New Favorites: Threipmuir

New Favorites: Threipmuir

I KNOW! Another dark sweater with colorwork yoke (love and have), but independent of that, I’m a bit swoony over Ysolda Teague’s new pullover pattern, Threipmuir. Ysolda’s sort of bending a genre here, with a lopapeysa-inspired sweater knitted at fingering gauge, which leaves room for finer, more intricate patterning in the colorwork section. The mix of geometric and organic motifs is really pleasing to me in this instance, but what I love best about it is how the colorwork literally feathers out onto the solid ground, creating a nice soft transition between the two. Really lovely.

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PREVIOUSLY in New Favorites: The perfect leftovers hat

15 thoughts on “New Favorites: Threipmuir

  1. Do you know of any yoke sweaters where the patterning starts before you join the sleeves to the body? I love the look but when I start the yoke at the join, it sits unflatteringly high on my chest. Or maybe the answer is to try a band of a related pattern on the torso so I don’t get the … what’s that term where your bust looks like it’s sliding into your waist? effect.

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  2. Obsessed with this sweater! I think I’m going to make it my spring project next year. The fingering weight will mean it isn’t as hot as a thicker sweater to knit when it starts warming up. I would cast on sooner, but the queue is long.

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  3. Gorgeous colour work, and so useful knitted in a fingering weight. That said, I never look my best in yoke sweaters. I suspect I might need dramatic waist shaping to make the style work on me.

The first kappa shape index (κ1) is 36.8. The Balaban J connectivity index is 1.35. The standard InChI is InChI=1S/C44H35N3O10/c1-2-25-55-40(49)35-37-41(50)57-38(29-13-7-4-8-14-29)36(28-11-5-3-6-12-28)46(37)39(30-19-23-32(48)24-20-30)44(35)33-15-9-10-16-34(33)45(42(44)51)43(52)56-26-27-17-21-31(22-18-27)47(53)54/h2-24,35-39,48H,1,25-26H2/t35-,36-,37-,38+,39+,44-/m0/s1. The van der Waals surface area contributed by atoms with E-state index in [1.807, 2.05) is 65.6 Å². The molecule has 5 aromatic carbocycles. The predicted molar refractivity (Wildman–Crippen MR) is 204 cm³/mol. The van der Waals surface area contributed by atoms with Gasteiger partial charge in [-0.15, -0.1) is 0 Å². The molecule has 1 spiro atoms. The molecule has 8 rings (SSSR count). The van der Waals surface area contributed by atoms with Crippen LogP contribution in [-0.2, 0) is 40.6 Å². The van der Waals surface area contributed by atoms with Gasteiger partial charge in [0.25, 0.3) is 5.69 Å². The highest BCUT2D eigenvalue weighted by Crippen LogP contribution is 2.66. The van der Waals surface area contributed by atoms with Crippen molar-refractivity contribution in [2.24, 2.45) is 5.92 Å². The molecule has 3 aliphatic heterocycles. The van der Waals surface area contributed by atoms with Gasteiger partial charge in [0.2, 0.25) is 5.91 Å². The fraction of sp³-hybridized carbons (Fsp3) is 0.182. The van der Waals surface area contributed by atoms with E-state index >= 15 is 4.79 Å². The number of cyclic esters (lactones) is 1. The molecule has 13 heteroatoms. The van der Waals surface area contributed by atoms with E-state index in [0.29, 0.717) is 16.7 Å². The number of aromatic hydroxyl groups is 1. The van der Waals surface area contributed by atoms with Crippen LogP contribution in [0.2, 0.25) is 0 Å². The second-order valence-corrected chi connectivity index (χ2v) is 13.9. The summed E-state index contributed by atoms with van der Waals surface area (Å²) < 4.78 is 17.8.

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  4. I told Ysolda, “The moment I looked at the photo, I fell in love with it.

    “This year, my husband took me to Cody, Wyoming where my father was born in 1913. My husband knew I needed that connection to my father and his early years.

    “My father was my pal and buddy until his death (killed in a logging truck accident) when I was three. He was half Blackfeet Indian with dark skin and hair, breen eyes (brown eyes that turn green, just like my youngest daughter has), 6 feet 4 inches tall with broad shoulders, and so handsome. He was an artist, a hunter and fisherman, (and when I was little he was) a cattle and horseman working his ranch and teaching me how to care for cattle, milk the cows and ride horses. We spent the whole day together while he taught me the Indian and ‘man’s’ way of working. He was a kind and gentle man, and I loved him dearly.

    “Seeing Cody, Wyoming was a wonderful experience for me. I know that over the many decades since his death, Cody has grown-up and changed. All of America has. Still, I could see and understand his love of the area, just how open and wild and beautiful the area still is. I loved Cody, the quiet open spaces, the friendly people, and can easily see living there.

    “The moment I looked at the photo of your newly released sweater, I fell in love with it. I saw the feathers and instantly thought of my father. Thank you for that. I have to buy the pattern and knit it with the changing color of my fathers (and my daughters) eyes… somewhere… somehow.”

    Those feathers are so different from traditional yoked colorwork that it feels like my imperative to knit this beautiful piece, NOW. Everything else can sit on hold!!!

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  5. Love this sweater! I have a problem with knit in the round sweaters where the front neck rides up and the back pulls down. I have read short rows added to the back of the sweater will add length to the back and solve this problem. Are you aware of any sweaters with this short row shaping?
    Thank you for your daily posts I read each one and find not only information but inspiration too!

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  6. Pingback: New Favorites: Angelina | Fringe Association

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